Your search returned 1,553 results in 420 document sections:
The Daily Dispatch: May 6, 1862., [Electronic resource], War matters. (search)
The Daily Dispatch: June 2, 1862., [Electronic resource],
on the Mr. Yancey War. (search)
The Daily Dispatch: July 2, 1862., [Electronic resource], From the
The Daily Dispatch: July 23, 1862., [Electronic resource], The Yankee raid at
Beaver Dam. (search)
The Daily Dispatch: July 24, 1862., [Electronic resource], Affairs in
Eastern North Carolina
Affairs in Eastern North Carolina. A gentleman, who arrived here yesterday from North Carolina, informs us that a report was current there of a rebellion among the runaway negroes on Roanoke Island, that having become restless under the rule of self-constituted masters, they stole upon the Yankees while at dinner and put several of them to death; and that as soon as the soldiers were able to recover from the suddenness of the attack, they rallied and commenced an indiscriminate slaughter of the negroes, which resulted in their almost total extermination. There seems to be some ground for believing this report for we have information from a high military source that the negroes in the neighborhood of Roanoke Island are leaving by every opportunity and endeavoring to make their way to our lines. We also learn that heavy cannonading was heard at Goldsboro', N. C., on Monday afternoon, in the direction of Newbern. It commenced at 3 o'clock, and continued until 9 o'clock P. M.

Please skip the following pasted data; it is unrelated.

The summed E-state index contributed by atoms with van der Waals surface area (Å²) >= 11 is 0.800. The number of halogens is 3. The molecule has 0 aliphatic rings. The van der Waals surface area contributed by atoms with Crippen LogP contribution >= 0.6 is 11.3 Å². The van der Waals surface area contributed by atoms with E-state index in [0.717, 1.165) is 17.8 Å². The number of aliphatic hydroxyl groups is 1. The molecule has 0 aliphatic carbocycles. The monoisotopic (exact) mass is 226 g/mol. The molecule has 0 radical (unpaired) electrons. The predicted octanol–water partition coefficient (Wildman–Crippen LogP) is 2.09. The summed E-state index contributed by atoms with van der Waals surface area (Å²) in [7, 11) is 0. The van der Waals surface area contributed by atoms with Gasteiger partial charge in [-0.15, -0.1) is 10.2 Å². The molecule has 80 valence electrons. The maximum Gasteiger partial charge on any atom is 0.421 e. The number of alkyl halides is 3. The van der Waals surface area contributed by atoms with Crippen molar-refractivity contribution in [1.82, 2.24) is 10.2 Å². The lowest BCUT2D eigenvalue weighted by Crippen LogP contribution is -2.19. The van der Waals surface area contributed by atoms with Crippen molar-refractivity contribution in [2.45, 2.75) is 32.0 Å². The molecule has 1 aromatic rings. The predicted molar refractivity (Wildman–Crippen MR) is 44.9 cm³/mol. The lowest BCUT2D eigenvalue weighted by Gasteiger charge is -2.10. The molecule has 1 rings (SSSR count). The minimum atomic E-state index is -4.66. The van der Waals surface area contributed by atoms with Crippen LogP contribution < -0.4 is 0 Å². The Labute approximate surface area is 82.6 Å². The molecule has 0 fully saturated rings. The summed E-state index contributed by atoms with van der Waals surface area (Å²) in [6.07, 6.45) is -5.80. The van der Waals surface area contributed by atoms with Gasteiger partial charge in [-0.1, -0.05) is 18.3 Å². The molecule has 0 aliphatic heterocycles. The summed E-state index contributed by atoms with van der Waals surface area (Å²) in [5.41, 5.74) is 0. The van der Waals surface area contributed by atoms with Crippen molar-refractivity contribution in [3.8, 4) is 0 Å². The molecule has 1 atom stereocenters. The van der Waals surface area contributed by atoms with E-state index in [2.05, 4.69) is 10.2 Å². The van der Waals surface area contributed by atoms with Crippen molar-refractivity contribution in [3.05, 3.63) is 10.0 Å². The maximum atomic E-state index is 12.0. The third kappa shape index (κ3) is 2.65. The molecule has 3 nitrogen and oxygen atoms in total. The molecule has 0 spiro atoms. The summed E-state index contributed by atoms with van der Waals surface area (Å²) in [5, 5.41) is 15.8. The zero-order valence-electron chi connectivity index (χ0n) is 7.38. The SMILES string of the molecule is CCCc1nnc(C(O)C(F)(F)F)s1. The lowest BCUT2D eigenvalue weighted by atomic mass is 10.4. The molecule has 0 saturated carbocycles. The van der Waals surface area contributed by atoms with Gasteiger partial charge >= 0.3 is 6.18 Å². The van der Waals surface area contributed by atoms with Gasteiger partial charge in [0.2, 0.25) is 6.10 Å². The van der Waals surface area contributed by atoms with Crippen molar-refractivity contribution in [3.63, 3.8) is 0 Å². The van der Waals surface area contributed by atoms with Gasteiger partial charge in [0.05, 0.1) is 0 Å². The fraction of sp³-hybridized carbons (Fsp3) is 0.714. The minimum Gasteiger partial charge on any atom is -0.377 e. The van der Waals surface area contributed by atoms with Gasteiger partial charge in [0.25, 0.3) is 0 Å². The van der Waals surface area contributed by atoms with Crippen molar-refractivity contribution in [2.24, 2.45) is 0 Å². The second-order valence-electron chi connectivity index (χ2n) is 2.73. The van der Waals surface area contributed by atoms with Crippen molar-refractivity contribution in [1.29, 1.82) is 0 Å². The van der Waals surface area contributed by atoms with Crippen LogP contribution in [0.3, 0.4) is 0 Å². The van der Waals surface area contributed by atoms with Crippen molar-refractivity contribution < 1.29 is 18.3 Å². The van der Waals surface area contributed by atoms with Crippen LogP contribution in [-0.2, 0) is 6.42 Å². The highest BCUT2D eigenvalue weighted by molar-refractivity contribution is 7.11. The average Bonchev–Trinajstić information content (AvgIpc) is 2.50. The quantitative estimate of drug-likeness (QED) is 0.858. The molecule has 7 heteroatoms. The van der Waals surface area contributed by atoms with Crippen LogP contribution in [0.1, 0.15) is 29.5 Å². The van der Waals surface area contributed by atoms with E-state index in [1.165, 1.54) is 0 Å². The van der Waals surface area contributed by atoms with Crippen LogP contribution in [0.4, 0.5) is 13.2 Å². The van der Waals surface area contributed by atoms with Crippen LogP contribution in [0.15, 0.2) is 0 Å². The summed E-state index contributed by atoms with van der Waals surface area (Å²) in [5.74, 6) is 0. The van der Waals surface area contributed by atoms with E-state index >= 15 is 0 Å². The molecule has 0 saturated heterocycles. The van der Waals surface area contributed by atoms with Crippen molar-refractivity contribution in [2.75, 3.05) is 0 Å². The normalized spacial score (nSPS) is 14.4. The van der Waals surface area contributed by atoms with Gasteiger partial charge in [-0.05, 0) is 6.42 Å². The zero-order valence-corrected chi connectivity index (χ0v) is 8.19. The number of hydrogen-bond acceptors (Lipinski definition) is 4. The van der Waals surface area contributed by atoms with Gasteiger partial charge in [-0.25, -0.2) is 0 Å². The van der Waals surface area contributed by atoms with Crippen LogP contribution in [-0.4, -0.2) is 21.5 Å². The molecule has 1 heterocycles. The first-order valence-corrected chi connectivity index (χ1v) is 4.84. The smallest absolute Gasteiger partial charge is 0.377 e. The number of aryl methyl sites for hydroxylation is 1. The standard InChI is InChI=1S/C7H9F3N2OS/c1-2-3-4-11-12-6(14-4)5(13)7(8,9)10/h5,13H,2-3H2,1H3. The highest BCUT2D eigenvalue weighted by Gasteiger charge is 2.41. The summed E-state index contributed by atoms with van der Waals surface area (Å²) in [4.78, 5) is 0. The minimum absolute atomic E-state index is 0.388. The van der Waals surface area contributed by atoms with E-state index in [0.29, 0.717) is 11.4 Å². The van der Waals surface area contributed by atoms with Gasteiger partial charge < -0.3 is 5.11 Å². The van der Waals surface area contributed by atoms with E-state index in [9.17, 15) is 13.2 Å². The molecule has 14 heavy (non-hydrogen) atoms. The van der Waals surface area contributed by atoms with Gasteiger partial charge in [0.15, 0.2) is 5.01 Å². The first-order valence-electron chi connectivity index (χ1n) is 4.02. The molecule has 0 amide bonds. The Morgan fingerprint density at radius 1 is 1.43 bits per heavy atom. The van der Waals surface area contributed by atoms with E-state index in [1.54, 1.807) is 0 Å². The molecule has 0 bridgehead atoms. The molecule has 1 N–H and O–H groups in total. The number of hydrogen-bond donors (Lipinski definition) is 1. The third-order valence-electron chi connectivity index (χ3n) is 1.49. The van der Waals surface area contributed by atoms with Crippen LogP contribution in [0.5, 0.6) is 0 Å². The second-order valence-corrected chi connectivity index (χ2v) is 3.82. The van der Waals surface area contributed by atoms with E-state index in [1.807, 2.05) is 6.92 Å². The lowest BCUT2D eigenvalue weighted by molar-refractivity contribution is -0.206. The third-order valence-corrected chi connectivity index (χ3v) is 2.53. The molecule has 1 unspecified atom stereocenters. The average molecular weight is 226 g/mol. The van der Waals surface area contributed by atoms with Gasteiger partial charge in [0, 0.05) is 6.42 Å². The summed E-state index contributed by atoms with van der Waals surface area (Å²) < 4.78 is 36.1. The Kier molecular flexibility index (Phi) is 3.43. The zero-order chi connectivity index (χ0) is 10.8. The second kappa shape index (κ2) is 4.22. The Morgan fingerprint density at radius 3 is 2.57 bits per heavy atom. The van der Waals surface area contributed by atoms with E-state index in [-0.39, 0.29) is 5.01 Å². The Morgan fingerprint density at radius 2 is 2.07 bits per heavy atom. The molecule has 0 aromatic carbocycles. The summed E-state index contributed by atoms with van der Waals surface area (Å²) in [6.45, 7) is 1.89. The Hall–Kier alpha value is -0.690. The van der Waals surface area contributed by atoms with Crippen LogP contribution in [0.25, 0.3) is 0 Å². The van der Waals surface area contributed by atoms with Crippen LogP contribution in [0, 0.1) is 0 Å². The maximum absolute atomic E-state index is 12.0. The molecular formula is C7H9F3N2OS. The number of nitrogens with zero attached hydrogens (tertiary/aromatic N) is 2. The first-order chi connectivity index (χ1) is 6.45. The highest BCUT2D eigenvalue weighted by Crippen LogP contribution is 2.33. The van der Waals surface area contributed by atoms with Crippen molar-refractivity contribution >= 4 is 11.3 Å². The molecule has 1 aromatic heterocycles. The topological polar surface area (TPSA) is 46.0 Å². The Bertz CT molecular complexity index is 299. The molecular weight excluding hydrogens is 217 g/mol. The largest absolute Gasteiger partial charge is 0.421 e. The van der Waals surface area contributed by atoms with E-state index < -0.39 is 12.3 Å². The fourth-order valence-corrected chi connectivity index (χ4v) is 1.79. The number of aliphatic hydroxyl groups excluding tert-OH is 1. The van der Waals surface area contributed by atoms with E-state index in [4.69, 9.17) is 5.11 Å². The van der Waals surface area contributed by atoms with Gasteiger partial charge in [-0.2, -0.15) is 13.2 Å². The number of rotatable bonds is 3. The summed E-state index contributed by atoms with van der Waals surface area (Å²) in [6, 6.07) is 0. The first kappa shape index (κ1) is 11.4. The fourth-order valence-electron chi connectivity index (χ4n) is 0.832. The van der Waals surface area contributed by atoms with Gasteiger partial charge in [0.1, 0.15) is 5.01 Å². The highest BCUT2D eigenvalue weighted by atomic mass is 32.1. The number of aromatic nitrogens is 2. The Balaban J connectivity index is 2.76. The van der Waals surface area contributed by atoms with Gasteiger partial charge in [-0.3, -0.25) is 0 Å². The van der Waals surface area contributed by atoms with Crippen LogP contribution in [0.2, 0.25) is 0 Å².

The Daily Dispatch: August 4, 1862., [Electronic resource], Orders to report. (search)
Orders to report. We understand that orders have been issued for all paroled prisoners taken at Roanoke Island and elsewhere to report their names, so that they may be included in the exchange lately agreed on between the Confederate and Lincoln Governments.
The Daily Dispatch: August 11, 1862., [Electronic resource], Later from the
Under sentence of death. --A soldier named Patrick McGowan, formerly belonging to Company E, 59th Virginia regiment, Captain Gustavus A. Wallace, is now confined in Castle Thunder under sentence of death, a court-martial having condemned him to be shot for desertion. It appears that McGowan was not taken prisoner at Roanoke Island, and that after that event, a majority of his comrades being necessarily compelled to take no part in the war on account of their parole, he entered another company as a substitute, and had been in several actions, that of the 30th of August, at Manassas, included, when he left his comrades and came to Richmond. Here he was apprehended, tried, and condemned.
The Daily Dispatch: September 29, 1862., [Electronic resource],
Staunton, Va., Sept. 26th, 1862.
Arrival of prisoners. --The Central cars yesterday brought to this city nine officers and four hundred and twenty privates of the Yankee army, captured near Shepherdstown, Va., a few days since, when Burnside's division attempted to cross the Potomac at that point and were so mercilessly cut up by Stonewall Jackson's men. We could not learn the names of the officers, though they and the men were part of those who, with 20,000 others, under Burnside, participated in the attack on, and capture of, our forces at Roanoke Island. Included in this number were some of Hawkins's Zouaves. The above party will be sent home in a day or two--as soon as descriptive lists can be made out so as to identify them hereafter should they violate their parole.